**How Many Ping Pong Balls Fit In A Plane?**

It turns out that a ping pong ball is 2.99375 in, and since we know the volume of a 747-400 to be 4.531 million cubic feet, we can get the total surface area of one plane by multiplying that by itself (4.531 * 4.531 = 221339). We can then multiply that by the average surface area of a ping pong ball (.08 in) to get 184,919,977 in^2.

We must now convert in^2 to something we can use… cubic feet! We know there are 1728 in^2 per ft., so we divide 184,919,977 by 1728 to find that our 747-400 has roughly 12.12 million ping pong balls worth of surface area! And if you’re wondering how many ping pong balls it would take up all of the space inside a 747? It would have room for just over 995 million spheres!!

**The volume of Boeing 747: 589,500 cubic feet or 16,460 cubic meters**

- Avg. volume per ping pong ball: 2 cubic inches or 0.037037 cubic feet 0.037037 * 589,500 = 19231.353

- Therefore a Boeing 747 can hold just over 20 thousand ping-pong balls. Doesn’t sound like a terrible amount I suppose… maybe they would have enough to fill up the cargo space? Let’s find out!
- Boeing 747 total internal cargo volume: 97672 cubic feet or 261786.48698 cubic meters
- Avg. volume per ping pong ball: 0.0341666667 cubic feet 0.0341666667 * 261786.48698 = 88089.861307

So, a Boeing 747 can hold about 908 thousand ping-pong balls in its internal cargo space. But they need to put those ping-pong balls in the plane somehow and that is where it gets tricky:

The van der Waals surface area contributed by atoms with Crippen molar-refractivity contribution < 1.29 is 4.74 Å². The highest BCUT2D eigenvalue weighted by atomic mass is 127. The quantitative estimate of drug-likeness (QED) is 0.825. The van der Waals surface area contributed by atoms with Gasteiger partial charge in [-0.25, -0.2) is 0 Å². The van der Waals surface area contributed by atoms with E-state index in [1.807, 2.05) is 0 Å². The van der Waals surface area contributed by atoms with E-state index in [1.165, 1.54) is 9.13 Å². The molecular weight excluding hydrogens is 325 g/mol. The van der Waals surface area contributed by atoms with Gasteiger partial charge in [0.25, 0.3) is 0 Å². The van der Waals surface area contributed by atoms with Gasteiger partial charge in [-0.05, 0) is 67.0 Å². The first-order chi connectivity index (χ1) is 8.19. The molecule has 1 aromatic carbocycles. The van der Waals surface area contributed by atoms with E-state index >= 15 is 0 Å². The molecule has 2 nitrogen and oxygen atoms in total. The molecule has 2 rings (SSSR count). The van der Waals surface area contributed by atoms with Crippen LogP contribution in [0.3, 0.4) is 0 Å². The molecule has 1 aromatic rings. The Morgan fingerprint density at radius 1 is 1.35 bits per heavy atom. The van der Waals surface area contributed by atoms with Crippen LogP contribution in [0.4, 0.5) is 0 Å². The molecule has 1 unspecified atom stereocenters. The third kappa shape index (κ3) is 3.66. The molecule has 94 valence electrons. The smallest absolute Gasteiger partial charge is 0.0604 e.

**A Rough Estimate Of weight For 20,000 Ping Pong Balls: 100 lbs (50kg)**

If we assume these are regulation tournament-sized 2-inch diameter white table tennis balls we find their density is 0.98 g/cm^3.

0.98 * 20,000 = 19200kg or around 98100lbs or 45 tons (an average small car weighs about 4000lbs). We also need to add an additional 88500 lbs for the weight of the plane, assuming it’s full of stationary passengers.

**Final Words**

Transportation of ping pong balls is quite expensive to be honest, especially if you’re hauling 88.5 tons worth. The plane would need to be pretty big, which would mean it needs to get off the ground somehow. No plane this big has ever been built. The most planes of its kind in history is around 30 and they’re used for aeronautic and military purposes and even then they were over-engineered (and probably not safe) with double or triple engines that weight into the tons each.

The only way we could do all that was if we packed them into a plane like sardines in a can, assuming they don’t break when you close the door (which I doubt very much). But there is another issue: when you pack them like this you won’t have room for passengers. You would need an entire plane dedicated to transporting ping pong balls.

This is why I have come to the conclusion that you can fit roughly 6,000 ping pong balls into a 747.